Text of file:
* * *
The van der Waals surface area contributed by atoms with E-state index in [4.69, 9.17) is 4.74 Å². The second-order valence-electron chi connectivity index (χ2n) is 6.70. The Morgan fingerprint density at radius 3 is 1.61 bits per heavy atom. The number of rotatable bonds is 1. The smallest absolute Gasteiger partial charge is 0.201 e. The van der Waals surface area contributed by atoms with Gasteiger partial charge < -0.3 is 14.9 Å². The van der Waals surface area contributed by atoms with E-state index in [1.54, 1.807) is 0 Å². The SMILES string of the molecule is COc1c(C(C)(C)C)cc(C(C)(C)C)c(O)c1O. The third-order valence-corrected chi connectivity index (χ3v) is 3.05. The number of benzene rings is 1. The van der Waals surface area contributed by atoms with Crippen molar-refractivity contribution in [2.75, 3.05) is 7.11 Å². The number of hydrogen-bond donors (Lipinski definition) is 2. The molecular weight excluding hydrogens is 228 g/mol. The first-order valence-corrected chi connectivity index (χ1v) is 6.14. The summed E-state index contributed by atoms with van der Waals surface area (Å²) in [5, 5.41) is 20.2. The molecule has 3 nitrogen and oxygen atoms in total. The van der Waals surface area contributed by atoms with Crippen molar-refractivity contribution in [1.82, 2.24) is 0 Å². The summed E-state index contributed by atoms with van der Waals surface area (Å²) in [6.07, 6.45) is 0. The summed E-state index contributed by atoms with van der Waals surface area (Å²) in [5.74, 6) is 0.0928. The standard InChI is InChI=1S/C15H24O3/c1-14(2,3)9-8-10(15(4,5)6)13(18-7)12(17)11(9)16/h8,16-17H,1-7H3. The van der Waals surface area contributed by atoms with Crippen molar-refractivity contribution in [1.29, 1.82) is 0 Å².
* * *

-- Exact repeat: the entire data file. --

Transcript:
The van der Waals surface area contributed by atoms with E-state index in [4.69, 9.17) is 4.74 Å². The second-order valence-electron chi connectivity index (χ2n) is 6.70. The Morgan fingerprint density at radius 3 is 1.61 bits per heavy atom. The number of rotatable bonds is 1. The smallest absolute Gasteiger partial charge is 0.201 e. The van der Waals surface area contributed by atoms with Gasteiger partial charge < -0.3 is 14.9 Å². The van der Waals surface area contributed by atoms with E-state index in [1.54, 1.807) is 0 Å². The SMILES string of the molecule is COc1c(C(C)(C)C)cc(C(C)(C)C)c(O)c1O. The third-order valence-corrected chi connectivity index (χ3v) is 3.05. The number of benzene rings is 1. The van der Waals surface area contributed by atoms with Crippen molar-refractivity contribution in [2.75, 3.05) is 7.11 Å². The number of hydrogen-bond donors (Lipinski definition) is 2. The molecular weight excluding hydrogens is 228 g/mol. The first-order valence-corrected chi connectivity index (χ1v) is 6.14. The summed E-state index contributed by atoms with van der Waals surface area (Å²) in [5, 5.41) is 20.2. The molecule has 3 nitrogen and oxygen atoms in total. The van der Waals surface area contributed by atoms with Crippen molar-refractivity contribution in [1.82, 2.24) is 0 Å². The summed E-state index contributed by atoms with van der Waals surface area (Å²) in [6.07, 6.45) is 0. The summed E-state index contributed by atoms with van der Waals surface area (Å²) in [5.74, 6) is 0.0928. The standard InChI is InChI=1S/C15H24O3/c1-14(2,3)9-8-10(15(4,5)6)13(18-7)12(17)11(9)16/h8,16-17H,1-7H3. The van der Waals surface area contributed by atoms with Crippen molar-refractivity contribution in [1.29, 1.82) is 0 Å².